Meaningful change in culture urged to save neurology, reduce gender gap

Allison Brashear, Dean of the UC Davis School of Medicine, is working to save the future workforce of neurology and to reduce the gender gap in the medical specialty.

More trained neurologists are needed to meet the demand for care in the U.S. More trained neurologists are needed to meet the demand for care in the U.S.

In an editorial published Dec. 3 in the journal Neurology, Brashear and colleague Nina Schor call for meaningful changes in the culture of the field—ones that aren’t portrayed as concessions to accommodate women’s shortcomings or special needs. Schor is deputy director at the National Institute of Neurological Disorders and Stroke.

“Burnout among all physicians and the persistent predominance of men in the neurology workforce are widening the gender gap, at a critical time when the demand for neurologists is only expected to increase,” Brashear said.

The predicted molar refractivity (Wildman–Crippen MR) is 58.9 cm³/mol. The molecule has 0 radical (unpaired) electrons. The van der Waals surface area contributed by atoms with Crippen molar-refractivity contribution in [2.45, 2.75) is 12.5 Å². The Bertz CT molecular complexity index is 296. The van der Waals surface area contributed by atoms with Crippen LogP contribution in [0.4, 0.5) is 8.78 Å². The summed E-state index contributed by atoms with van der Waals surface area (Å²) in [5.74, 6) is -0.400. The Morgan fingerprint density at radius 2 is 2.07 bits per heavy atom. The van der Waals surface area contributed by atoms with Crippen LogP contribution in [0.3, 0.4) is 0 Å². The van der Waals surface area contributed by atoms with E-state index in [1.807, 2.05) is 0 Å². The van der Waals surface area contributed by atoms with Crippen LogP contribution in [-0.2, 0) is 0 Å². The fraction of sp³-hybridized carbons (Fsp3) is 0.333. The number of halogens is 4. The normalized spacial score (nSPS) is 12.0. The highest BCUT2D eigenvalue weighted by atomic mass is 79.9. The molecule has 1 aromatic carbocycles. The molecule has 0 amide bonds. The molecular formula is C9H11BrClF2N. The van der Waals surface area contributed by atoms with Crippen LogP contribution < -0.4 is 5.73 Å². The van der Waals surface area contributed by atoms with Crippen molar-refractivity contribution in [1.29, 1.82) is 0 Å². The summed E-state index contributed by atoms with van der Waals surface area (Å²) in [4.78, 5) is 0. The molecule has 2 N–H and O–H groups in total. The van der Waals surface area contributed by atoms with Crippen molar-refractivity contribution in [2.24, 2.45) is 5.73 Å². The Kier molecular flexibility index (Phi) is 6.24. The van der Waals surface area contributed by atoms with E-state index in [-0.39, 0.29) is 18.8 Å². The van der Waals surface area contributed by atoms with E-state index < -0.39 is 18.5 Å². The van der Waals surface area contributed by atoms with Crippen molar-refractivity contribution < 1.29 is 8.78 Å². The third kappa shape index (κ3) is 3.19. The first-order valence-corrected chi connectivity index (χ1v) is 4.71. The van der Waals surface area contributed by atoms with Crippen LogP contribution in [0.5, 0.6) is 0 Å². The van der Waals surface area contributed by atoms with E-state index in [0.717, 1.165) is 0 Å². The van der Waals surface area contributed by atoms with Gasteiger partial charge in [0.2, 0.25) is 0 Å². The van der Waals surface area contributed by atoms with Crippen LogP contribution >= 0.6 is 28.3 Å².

In the U.S. alone, the number of trained neurologists is expected to increase by only 7% by 2025, while the projected demand for services places the increased need at 16%.

“As women increasingly make up medical school classes, choose medical fields in which they can earn the same salaries as their male colleagues, seek positions that provide flexibility in workload and work hours, and retire before 65 years of age, the specialty needs to evolve to both meet these needs and prevent the burnout that may result in early retirement and part-time status,” Schor said.

Reducing the gender gap in neurology means addressing a variety of factors, from burnout and women leaving the field, to the difference in pay between male and female neurologists—a gap which is one of the largest in any medical specialty.

“In many fields and on six continents, women physicians, nurses, physician assistants and residents deal with larger clinical workloads, longer clinical hours, lower salaries and more personal caregiving and homemaking duties than their male counterparts,” Brashear said. “There are also fewer women in leadership positions to advocate for change. Only 14 of 113 neurology department chairs are women.”

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